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Perks scandal claims Marshall ministers and Legislative Council president


Three ministers and the president of the Legislative Council have all resigned from their positions with Premier Steven Marshall saying the Government could not afford the “distraction” of the politicians’ expenses crisis that has gathered pace over the past week.

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“We’ve got to be focused 100 per cent on the health and the economic issues associated with this coronavirus,” the premier said.

“This was a distraction that was not going to go away.

“These ministers have recognised this. They have been accountable.”

He said he had today accepted the resignations of Primary Industries Minister Tim Whetstone, Planning, Infrastructure and Transport Minister Stephan Knoll and Trade Minister David Ridgway.

He said President of the Legislative Council, Terry Stephens, would also stand down from his position when parliament returns.

Whetstone and Knoll last week paid back thousands of dollars in allowances they claimed under a scheme designed to cover costs for country MPs when they visit the city for parliamentary work.

Under current rules, country MPs can be paid $234 a night for when they leave their electorates and visit Adelaide on parliamentary or other work-related business.

Claims for the past decade were tabled in parliament last week revealing errors among tens of thousands of transactions.

Whetsone paid back about $7000 wrongly claimed while Knoll admitted to finding three errors but opted to return everything he claimed since 2018, more than $29,000.

The two said they had made some “administrative errors”. Knoll said his errors only related to a few hundred dollars’ worth of the $30,000 he repaid. The remainder, he said, was repaid due to “ambiguity” in the rules.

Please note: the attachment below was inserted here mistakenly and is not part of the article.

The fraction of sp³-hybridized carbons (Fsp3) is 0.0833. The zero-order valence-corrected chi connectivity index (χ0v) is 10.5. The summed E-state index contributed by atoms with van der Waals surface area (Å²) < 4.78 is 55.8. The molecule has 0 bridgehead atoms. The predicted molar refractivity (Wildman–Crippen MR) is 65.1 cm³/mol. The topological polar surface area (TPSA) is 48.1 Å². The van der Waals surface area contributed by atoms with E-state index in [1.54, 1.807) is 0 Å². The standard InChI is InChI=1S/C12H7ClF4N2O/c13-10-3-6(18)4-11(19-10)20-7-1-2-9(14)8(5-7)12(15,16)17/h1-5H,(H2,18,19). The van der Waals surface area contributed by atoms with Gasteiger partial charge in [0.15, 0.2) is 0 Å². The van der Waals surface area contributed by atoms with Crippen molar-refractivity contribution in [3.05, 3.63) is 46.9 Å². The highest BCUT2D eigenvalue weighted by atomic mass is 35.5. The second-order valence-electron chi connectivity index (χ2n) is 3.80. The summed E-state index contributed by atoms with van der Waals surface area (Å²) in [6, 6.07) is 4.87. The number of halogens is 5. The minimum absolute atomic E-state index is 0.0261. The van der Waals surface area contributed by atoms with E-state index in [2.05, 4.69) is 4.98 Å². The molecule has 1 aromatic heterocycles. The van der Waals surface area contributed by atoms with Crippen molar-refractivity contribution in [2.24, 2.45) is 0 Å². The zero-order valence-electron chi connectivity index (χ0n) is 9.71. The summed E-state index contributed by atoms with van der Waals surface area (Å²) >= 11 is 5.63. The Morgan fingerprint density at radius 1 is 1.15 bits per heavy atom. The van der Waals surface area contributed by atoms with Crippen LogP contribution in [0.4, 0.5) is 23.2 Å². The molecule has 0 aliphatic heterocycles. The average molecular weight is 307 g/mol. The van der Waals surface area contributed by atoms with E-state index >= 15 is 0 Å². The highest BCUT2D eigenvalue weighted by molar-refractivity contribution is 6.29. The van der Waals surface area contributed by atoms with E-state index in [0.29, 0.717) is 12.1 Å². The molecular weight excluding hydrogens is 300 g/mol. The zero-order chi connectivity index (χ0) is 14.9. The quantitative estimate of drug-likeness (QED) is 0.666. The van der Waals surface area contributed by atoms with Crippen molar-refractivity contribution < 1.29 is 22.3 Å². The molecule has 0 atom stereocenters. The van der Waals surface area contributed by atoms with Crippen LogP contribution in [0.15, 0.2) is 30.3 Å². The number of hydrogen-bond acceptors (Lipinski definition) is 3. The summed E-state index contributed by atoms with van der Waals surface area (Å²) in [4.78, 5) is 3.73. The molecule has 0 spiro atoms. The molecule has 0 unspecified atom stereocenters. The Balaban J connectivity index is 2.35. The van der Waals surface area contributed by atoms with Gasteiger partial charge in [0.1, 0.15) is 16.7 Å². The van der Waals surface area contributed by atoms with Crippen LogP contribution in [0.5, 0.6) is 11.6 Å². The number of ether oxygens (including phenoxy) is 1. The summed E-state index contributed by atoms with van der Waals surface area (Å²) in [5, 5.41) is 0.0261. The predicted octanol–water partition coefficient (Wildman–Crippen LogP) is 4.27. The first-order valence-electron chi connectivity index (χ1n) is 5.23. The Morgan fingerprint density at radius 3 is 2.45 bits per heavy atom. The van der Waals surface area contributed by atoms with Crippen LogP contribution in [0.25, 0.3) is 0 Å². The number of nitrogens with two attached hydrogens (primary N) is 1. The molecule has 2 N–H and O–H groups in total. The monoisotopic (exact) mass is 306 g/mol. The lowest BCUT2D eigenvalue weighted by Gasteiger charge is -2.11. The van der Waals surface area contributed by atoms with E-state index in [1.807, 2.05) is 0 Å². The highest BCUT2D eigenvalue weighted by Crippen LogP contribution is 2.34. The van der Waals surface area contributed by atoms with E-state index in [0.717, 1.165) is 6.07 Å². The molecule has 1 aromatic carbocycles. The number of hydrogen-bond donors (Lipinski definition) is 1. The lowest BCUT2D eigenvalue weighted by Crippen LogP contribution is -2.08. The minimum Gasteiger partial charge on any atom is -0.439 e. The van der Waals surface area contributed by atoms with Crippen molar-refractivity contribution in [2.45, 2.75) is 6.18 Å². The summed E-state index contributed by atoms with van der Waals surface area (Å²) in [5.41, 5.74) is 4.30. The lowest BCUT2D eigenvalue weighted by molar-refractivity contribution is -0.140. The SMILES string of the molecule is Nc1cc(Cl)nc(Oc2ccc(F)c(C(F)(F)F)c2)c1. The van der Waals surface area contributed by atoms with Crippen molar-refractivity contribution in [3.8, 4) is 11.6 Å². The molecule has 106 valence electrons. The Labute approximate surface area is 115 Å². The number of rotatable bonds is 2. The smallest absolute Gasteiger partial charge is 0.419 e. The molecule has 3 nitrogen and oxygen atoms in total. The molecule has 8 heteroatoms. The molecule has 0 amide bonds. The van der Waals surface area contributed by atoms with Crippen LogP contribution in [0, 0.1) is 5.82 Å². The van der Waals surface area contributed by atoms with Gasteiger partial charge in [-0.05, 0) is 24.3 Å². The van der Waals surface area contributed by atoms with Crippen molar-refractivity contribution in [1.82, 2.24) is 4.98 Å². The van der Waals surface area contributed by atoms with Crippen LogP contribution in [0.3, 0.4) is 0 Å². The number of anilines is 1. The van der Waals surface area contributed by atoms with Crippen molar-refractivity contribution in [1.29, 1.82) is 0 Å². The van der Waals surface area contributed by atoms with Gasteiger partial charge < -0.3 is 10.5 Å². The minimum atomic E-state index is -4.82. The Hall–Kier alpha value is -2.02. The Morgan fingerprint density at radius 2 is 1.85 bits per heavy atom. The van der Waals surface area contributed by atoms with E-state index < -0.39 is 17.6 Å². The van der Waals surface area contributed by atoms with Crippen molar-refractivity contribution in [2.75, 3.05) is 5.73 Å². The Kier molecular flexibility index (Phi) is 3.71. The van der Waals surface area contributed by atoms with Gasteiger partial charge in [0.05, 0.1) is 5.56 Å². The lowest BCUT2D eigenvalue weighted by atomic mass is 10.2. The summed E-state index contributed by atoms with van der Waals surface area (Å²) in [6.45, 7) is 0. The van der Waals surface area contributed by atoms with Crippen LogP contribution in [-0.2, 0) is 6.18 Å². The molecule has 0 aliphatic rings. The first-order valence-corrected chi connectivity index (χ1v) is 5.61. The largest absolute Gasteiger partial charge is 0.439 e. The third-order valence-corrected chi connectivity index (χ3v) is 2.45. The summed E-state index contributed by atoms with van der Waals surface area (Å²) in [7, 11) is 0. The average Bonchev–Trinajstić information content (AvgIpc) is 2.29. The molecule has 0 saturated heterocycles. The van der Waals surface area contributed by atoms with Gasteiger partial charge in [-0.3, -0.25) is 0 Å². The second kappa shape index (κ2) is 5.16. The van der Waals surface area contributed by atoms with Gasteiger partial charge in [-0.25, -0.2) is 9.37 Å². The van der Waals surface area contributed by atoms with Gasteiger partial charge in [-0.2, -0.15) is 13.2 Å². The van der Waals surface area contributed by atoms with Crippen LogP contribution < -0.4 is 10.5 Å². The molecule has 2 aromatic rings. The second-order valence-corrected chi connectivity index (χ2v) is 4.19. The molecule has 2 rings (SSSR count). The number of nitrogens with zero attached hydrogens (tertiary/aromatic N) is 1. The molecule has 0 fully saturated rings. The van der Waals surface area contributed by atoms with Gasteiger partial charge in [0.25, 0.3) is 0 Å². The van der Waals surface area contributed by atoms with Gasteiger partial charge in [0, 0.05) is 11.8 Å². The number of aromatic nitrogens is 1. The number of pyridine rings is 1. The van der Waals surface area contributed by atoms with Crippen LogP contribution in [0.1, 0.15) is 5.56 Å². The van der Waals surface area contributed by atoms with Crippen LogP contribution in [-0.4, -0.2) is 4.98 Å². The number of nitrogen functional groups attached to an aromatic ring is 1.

Stephens has also faced questions after an ABC report into the allowances, which led to his arrangements being referred to the Independent Commissioner Against Corruption.

Anti-corruption commissioner Bruce Lander also announced last Thursday he had “commenced an investigation into the conduct of a number of Members of Parliament in respect of claims made by them for payment of the Country Members Accommodation Allowance”.

Further, he intends to make broader enquiries “in respect of all claims for the Country Members Accommodation Allowance by any Member of Parliament over the last 10 years”.

Yesterday, News Corp reported that Ridgway while in Opposition had signed blank forms for his parliamentary colleagues to use his publicly-funded driver and car while he was overseas.

Today, the Premier decided enough was enough.

However, he maintained his view that none of the ministers had acted with deliberate dishonesty.

Instead, he said the action had been taken to avoid the “distraction” of the issue to his Government, which was grappling with the coronavirus pandemic.

“The distractions of the past week have been extraordinarily disappointing and unacceptable and I’ve formed the opinion that these cannot continue into the future,” Marshall said.

He indicated Ridgway’s resignation had nothing to do with the perks’ scandal.

He said Ridgway had indicated “for some time” that he did not want to continue in the cabinet after any reshuffle, so he had decided to resign.

Marshall said a new ministry would be announced in the coming days, with three senior ministers – including himself, deputy premier Vickie Chapman and Treasurer Rob Lucas – taking over the previous ministers’ portfolios in the brief intervening period.

– with AAP

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